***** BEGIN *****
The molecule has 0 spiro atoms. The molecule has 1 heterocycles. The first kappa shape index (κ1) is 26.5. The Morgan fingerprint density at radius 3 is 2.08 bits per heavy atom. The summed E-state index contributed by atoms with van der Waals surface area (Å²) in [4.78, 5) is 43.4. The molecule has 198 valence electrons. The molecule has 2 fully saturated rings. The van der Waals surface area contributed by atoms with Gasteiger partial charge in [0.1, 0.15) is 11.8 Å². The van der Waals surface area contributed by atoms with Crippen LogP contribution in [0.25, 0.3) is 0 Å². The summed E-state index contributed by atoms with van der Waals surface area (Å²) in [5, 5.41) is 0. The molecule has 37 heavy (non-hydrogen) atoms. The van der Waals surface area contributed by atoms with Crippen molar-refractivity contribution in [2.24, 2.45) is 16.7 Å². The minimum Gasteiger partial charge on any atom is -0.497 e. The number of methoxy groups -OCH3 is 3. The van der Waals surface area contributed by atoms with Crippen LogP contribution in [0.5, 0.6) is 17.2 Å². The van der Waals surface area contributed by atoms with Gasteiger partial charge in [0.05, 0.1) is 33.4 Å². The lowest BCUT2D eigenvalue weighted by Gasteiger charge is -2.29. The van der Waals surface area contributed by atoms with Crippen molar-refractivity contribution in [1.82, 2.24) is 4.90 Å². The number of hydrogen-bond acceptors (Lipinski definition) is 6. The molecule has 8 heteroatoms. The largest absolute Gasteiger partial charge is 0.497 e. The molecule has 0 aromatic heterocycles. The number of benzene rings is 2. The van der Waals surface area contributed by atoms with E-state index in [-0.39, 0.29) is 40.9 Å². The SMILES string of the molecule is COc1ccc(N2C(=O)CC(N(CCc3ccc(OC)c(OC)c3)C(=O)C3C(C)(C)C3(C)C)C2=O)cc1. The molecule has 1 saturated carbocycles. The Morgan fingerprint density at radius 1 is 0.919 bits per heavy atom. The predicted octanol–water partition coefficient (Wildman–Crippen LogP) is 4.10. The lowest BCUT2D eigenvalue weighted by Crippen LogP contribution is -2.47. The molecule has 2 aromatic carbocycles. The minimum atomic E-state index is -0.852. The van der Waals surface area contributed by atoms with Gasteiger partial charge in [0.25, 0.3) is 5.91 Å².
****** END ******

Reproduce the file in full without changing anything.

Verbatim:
The molecule has 0 spiro atoms. The molecule has 1 heterocycles. The first kappa shape index (κ1) is 26.5. The Morgan fingerprint density at radius 3 is 2.08 bits per heavy atom. The summed E-state index contributed by atoms with van der Waals surface area (Å²) in [4.78, 5) is 43.4. The molecule has 198 valence electrons. The molecule has 2 fully saturated rings. The van der Waals surface area contributed by atoms with Gasteiger partial charge in [0.1, 0.15) is 11.8 Å². The van der Waals surface area contributed by atoms with Crippen LogP contribution in [0.25, 0.3) is 0 Å². The summed E-state index contributed by atoms with van der Waals surface area (Å²) in [5, 5.41) is 0. The molecule has 37 heavy (non-hydrogen) atoms. The van der Waals surface area contributed by atoms with Crippen molar-refractivity contribution in [2.24, 2.45) is 16.7 Å². The minimum Gasteiger partial charge on any atom is -0.497 e. The number of methoxy groups -OCH3 is 3. The van der Waals surface area contributed by atoms with Crippen LogP contribution in [0.5, 0.6) is 17.2 Å². The van der Waals surface area contributed by atoms with Gasteiger partial charge in [0.05, 0.1) is 33.4 Å². The lowest BCUT2D eigenvalue weighted by Gasteiger charge is -2.29. The van der Waals surface area contributed by atoms with Crippen molar-refractivity contribution in [1.82, 2.24) is 4.90 Å². The number of hydrogen-bond acceptors (Lipinski definition) is 6. The molecule has 8 heteroatoms. The largest absolute Gasteiger partial charge is 0.497 e. The molecule has 0 aromatic heterocycles. The number of benzene rings is 2. The van der Waals surface area contributed by atoms with E-state index in [-0.39, 0.29) is 40.9 Å². The SMILES string of the molecule is COc1ccc(N2C(=O)CC(N(CCc3ccc(OC)c(OC)c3)C(=O)C3C(C)(C)C3(C)C)C2=O)cc1. The molecule has 1 saturated carbocycles. The Morgan fingerprint density at radius 1 is 0.919 bits per heavy atom. The predicted octanol–water partition coefficient (Wildman–Crippen LogP) is 4.10. The lowest BCUT2D eigenvalue weighted by Crippen LogP contribution is -2.47. The molecule has 2 aromatic carbocycles. The minimum atomic E-state index is -0.852. The van der Waals surface area contributed by atoms with Gasteiger partial charge in [0.25, 0.3) is 5.91 Å².